I’m going to get a little personal with you for a minute before I continue with my story. Sometimes in life, you are given opportunities to do something that may seem a bit risky or unsure. Those are the times I think you need to step out of the boat. It’s scary being at the edge of the boat, lifting your leg and placing your foot on the water. It takes a lot of faith to make that first step. That’s when you hold your breath and do it anyway having the faith that God led you to the edge of the boat and He’ll keep you from drowning.

This is exactly what our family has done since Jenna was given the opportunity to be one of the first All Aboard Wheat Harvest correspondents. It was scary as heck knowing that we were about to expose our family to the entire world. What it has done, however, is given us the opportunity to tell the story of the custom harvester and our importance in grain agriculture. Since that first door opened in 2009, we have been led to more scary doors and have chosen to continue to walk through them. Have we ever second guessed and wondered if it was the right thing to do? Absolutely!

We have been given yet another opportunity that some may say we are absolutely crazy to have agreed to. This spring, Holly Martin of High Plains Journal asked our family if we would agree to place a camera inside the cab of our combine. The idea was to live stream what was happening in the field on a day to day basis. This has never been done before (that we know of) and would give the consumer another way to see the process of getting their food to their table. This would also give Zeorian Harvesting the chance to better tell the story.

I was a teeny tiny bit afraid to mention the email to Jim. I was afraid he was going to say, “Enough!” I wasn’t expecting him to agree and to actually understand how this would be a useful tool in continuing what had begun in 2009. After I let Holly know we were good with the idea, she lined up Kiowa County Media Center to get the camera and necessary equipment placed in the combine before we left home for the summer.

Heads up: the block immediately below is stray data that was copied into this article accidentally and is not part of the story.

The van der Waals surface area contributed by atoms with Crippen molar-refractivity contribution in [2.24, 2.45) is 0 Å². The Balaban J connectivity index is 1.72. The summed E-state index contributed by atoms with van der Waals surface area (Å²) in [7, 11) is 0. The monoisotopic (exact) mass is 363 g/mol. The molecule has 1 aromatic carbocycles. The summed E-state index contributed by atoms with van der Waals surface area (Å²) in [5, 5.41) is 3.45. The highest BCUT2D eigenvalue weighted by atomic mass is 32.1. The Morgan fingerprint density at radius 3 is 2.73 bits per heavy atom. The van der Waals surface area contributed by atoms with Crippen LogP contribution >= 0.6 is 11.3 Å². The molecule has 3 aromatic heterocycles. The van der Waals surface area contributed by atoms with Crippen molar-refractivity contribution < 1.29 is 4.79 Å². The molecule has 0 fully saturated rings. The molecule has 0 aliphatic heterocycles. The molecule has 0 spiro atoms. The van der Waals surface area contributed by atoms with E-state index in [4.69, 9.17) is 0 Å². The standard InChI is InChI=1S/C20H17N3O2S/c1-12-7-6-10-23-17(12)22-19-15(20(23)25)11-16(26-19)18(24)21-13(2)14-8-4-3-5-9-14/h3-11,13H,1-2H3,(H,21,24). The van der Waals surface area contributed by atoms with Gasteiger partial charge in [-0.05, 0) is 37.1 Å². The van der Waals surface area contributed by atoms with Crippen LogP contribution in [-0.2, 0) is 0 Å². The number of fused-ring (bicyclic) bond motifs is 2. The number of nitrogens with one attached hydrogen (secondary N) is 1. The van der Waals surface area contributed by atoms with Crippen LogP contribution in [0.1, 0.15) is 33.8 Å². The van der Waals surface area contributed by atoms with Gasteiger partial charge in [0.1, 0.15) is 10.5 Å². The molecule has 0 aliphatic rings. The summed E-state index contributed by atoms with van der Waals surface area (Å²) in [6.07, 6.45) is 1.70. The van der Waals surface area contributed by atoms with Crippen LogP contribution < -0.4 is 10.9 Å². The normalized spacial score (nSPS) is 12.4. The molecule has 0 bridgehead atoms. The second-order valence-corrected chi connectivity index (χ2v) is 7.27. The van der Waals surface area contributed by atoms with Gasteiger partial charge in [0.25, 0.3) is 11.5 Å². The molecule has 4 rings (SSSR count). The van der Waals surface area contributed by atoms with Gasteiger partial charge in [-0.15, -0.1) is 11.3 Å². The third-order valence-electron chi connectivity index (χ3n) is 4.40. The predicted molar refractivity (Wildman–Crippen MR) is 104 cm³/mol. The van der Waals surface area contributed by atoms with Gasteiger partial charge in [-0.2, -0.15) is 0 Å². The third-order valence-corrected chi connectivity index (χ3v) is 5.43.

Next step was to try the system out. I think all of us who have been involved since the initial idea were holding our breath when I turned that camera on for the first time. The whole while I was trying to figure it all out, I was either texting or emailing Holly and Grant. When the link to watch it on the website was given to us, the next email I get from Holly reads, “IT IS SO AWESOME!!!!!!!!!! SERIOUSLY! I’M TYPING IN ALL CAPS. Wave to HPJ friends!!” I think she was a wee bit excited.

Personally, I don’t understand the excitement—it’s just what we do. It’s what we see every day that we’re in the wheat field. What I have to remember is that not EVERYONE gets that chance to see a wheat field like I do and to watch the combine chomp its way through the acres. What I have to remember is not EVERYONE has had the opportunity to watch the combine’s grain bin fill. What I have to remember is not EVERYONE has experienced the hot, windy days of summer wheat harvest.

Combine Cam will now give EVERYONE that opportunity—as long as we have good cell service. It may be “iffy” with the places that we go (especially Colorado). There won’t be any streaming if we’re not in the field due to rain or if we’re moving. But, any other time, you will actually ride along with me or Jim as we’re in the field.

The official launch was made late Wednesday afternoon (6/24). On Thursday, I was receiving tweets on my Twitter account from people letting me know they were watching me in the field. How cool is that? My favorite tweet of the day was from a follower in Holland: “Lovely idea to follow you combining live. Greetings from Holland, where harvest is 2 months away.” Perfect illustration of how small our big ‘ole world is becoming!

We ALL have a story to tell. Step out of that boat and start telling yours! Consumers need to know the truth about their food. Something other than the scary things they read about in social media and they see on YouTube. Thank you, Holly—and High Plains Journal—for giving us the opportunity to tell ours!

If you’ve got a moment or two and want to see what the Z Crew is up to today, visit us and the other correspondents at the All Aboard Wheat Harvest blog. If you’re a “tweeter,” follow me (@newheatie) and ask for a wave. If I’m in the cab and I can, I most certainly will wave back.

Click here to watch the live streaming Combine Cam.


If you were watching the Combine Cam on Thursday, you would have seen me take this picture.